Note: Our best Linux distro for beginners feature has been fully updated. This article was first published in January 2014.
For those folks dipping their toes into Linux waters for the first time, the choice of various distributions or 'flavours' of Linux can be truly overwhelming, especially if you're not sure what to look for.
In the early days of Linux, choosing a distribution (distro) was much simpler. You usually selected one you had heard about or with which you had a small amount of experience. There were also far fewer choices beyond Red Hat Linux, Debian and Slackware.
While you can still make a choice based on these criteria, the sheer number of Linux distros available now, and their ever vocal fan bases, makes it difficult to settle on one and get started.
So let's ignore those voices altogether, and add one of our own. We've deliberately shied away from the popular mainstream distros here, as we didn't just want easy-to-use distros. Instead, we've selected four that we believe are ideal starting points.
We have not included the regular version of Ubuntu as in our opinion it isn't exactly right for beginners as is. However, three of the four versions of Linux we'll be discussing are based on the Ubuntu operating system, with a few important changes.
We've also picked one that's specifically aimed at those switching from Windows – in previous years, we were also able to feature a distro that was specifically aimed at macOS users too, but it (Pear Linux) has sadly been discontinued. However, both Pinguy and Elementary contain elements that will definitely appeal to Mac switchers – Elementary, in particular, has a macOS feel.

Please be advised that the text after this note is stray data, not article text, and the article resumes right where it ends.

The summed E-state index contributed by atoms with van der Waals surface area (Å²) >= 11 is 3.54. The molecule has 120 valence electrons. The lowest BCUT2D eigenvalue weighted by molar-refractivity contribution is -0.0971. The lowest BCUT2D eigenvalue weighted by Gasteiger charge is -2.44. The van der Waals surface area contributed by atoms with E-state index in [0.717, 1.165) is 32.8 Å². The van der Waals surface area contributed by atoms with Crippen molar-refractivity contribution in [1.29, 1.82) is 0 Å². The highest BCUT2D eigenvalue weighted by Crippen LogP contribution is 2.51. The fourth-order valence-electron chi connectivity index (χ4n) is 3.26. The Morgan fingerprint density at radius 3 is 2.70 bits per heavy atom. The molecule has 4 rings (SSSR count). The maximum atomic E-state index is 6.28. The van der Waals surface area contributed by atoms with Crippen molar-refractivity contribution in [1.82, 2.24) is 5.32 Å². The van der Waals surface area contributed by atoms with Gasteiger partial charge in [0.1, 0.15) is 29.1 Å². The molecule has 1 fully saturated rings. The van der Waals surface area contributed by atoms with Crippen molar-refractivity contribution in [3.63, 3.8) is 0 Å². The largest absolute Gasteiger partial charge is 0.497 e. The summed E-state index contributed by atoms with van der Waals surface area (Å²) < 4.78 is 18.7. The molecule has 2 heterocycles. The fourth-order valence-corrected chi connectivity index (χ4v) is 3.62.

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How we tested...
All distros were tested on the same dual-core machine with 4GB RAM. We've selected the latest 64-bit stable releases for each one. Some distributions are available for 32-bit processors and can run with less RAM. We encourage you to visit the developer’s website and discover the current requirements for yourself.
The distro also needs to be easy to install as most users will probably never have installed Linux before. We have also focused on software management and the kind of applications that are included with each distro.
Apart from these major points, the distro also needs to be easy to use for day-to-day activities. The ideal distro for newbies is one that does all of the above and also makes it easy to tweak some settings.